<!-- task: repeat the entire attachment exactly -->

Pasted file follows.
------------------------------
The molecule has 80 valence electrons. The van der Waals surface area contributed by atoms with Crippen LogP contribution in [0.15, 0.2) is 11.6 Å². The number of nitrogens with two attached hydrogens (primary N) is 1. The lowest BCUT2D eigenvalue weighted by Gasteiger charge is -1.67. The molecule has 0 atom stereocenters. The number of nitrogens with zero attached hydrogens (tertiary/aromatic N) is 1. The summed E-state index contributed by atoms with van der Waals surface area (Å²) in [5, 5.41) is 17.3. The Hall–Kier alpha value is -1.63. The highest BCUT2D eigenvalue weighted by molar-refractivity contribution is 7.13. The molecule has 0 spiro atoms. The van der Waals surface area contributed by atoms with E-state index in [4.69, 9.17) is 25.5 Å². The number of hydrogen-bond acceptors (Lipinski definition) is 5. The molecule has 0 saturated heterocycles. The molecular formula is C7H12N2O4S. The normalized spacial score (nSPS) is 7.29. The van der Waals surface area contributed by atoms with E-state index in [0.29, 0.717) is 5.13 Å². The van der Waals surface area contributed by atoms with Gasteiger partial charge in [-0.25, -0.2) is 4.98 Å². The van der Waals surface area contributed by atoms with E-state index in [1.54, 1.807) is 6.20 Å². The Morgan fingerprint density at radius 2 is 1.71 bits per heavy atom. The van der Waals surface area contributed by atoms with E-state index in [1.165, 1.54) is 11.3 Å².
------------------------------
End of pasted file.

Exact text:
The molecule has 80 valence electrons. The van der Waals surface area contributed by atoms with Crippen LogP contribution in [0.15, 0.2) is 11.6 Å². The number of nitrogens with two attached hydrogens (primary N) is 1. The lowest BCUT2D eigenvalue weighted by Gasteiger charge is -1.67. The molecule has 0 atom stereocenters. The number of nitrogens with zero attached hydrogens (tertiary/aromatic N) is 1. The summed E-state index contributed by atoms with van der Waals surface area (Å²) in [5, 5.41) is 17.3. The Hall–Kier alpha value is -1.63. The highest BCUT2D eigenvalue weighted by molar-refractivity contribution is 7.13. The molecule has 0 spiro atoms. The van der Waals surface area contributed by atoms with E-state index in [4.69, 9.17) is 25.5 Å². The number of hydrogen-bond acceptors (Lipinski definition) is 5. The molecule has 0 saturated heterocycles. The molecular formula is C7H12N2O4S. The normalized spacial score (nSPS) is 7.29. The van der Waals surface area contributed by atoms with E-state index in [0.29, 0.717) is 5.13 Å². The van der Waals surface area contributed by atoms with Gasteiger partial charge in [-0.25, -0.2) is 4.98 Å². The van der Waals surface area contributed by atoms with E-state index in [1.54, 1.807) is 6.20 Å². The Morgan fingerprint density at radius 2 is 1.71 bits per heavy atom. The van der Waals surface area contributed by atoms with E-state index in [1.165, 1.54) is 11.3 Å².